United States Seeks The "End" Strategy to Eliminate Tobacco Hazards
The British "Financial Times" reported that in January 17th, the United States government against smoking 50th anniversary report, the Obama administration declared, will spare no effort to combat smoking, making "the end" policy to curb the tobacco industry, in order to resist tobacco efforts closer to eliminate the traditional tobacco target.
The report was released on 17, the report shows that the proportion of adult smokers in the United States dropped from 43% in 1965 to 18% today, but tobacco is still the primary preventable cause of death. Therefore, the U.S. Department of Public Health warned in the report that we should not be complacent and complacent, because past achievements can ensure future development and progress. Boris Lushniak, the head of the US Department of public health, said it would seek to explore an "end" strategy to support the goal of eliminating smoking. Strategies include increasing the control of tobacco sales, reducing the amount of nicotine in cigarettes and making cigarettes difficult to become addicted to, while issuing potential sales bans for all types of tobacco products.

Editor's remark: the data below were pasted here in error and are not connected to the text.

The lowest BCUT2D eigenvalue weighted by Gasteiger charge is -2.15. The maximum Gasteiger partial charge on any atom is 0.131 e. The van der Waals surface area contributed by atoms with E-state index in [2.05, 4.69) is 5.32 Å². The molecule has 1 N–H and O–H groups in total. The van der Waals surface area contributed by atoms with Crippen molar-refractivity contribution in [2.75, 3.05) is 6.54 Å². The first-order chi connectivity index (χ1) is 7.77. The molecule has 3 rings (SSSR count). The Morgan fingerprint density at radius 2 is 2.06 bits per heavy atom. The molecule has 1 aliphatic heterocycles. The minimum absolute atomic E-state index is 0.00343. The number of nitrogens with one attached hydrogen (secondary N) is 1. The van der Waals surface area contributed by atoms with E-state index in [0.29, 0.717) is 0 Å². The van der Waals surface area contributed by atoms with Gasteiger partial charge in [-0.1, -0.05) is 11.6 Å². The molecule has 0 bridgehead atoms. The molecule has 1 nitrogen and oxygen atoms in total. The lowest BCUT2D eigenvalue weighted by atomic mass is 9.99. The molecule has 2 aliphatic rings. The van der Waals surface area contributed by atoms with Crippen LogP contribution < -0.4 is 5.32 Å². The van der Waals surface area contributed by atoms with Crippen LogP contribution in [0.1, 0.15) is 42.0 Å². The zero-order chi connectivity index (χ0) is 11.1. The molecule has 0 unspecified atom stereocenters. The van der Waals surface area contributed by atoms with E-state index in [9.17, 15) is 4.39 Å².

At the same time, the U.S. Justice Department is also committed to the introduction of the bill, requiring tobacco companies can not be vague in advertising harm to tobacco, thereby misleading consumers. In addition, although the harm of electronic cigarettes is considered to be less than traditional cigarettes, the report has not licensed the electronic cigarettes safely. Because there are some electronic cigarettes important issues need to be clear, specific as follows: one is to determine the potential toxicity and health effects of electronic cigarettes; the two is how to evaluate the benefits it brings to individual and bring harm to the public; the three is how to carry out supervision of the electronic cigarette.
The report also pointed out that the harm of tobacco to each individual is not the same. Tobacco is particularly harmful to poor groups, high school dropouts, gay people, ethnic minorities and people with mental illness. However, Kathleen Sebelius, the Minister of health and human services, says she believes the next generation of Americans will be free from tobacco damage by working hard.
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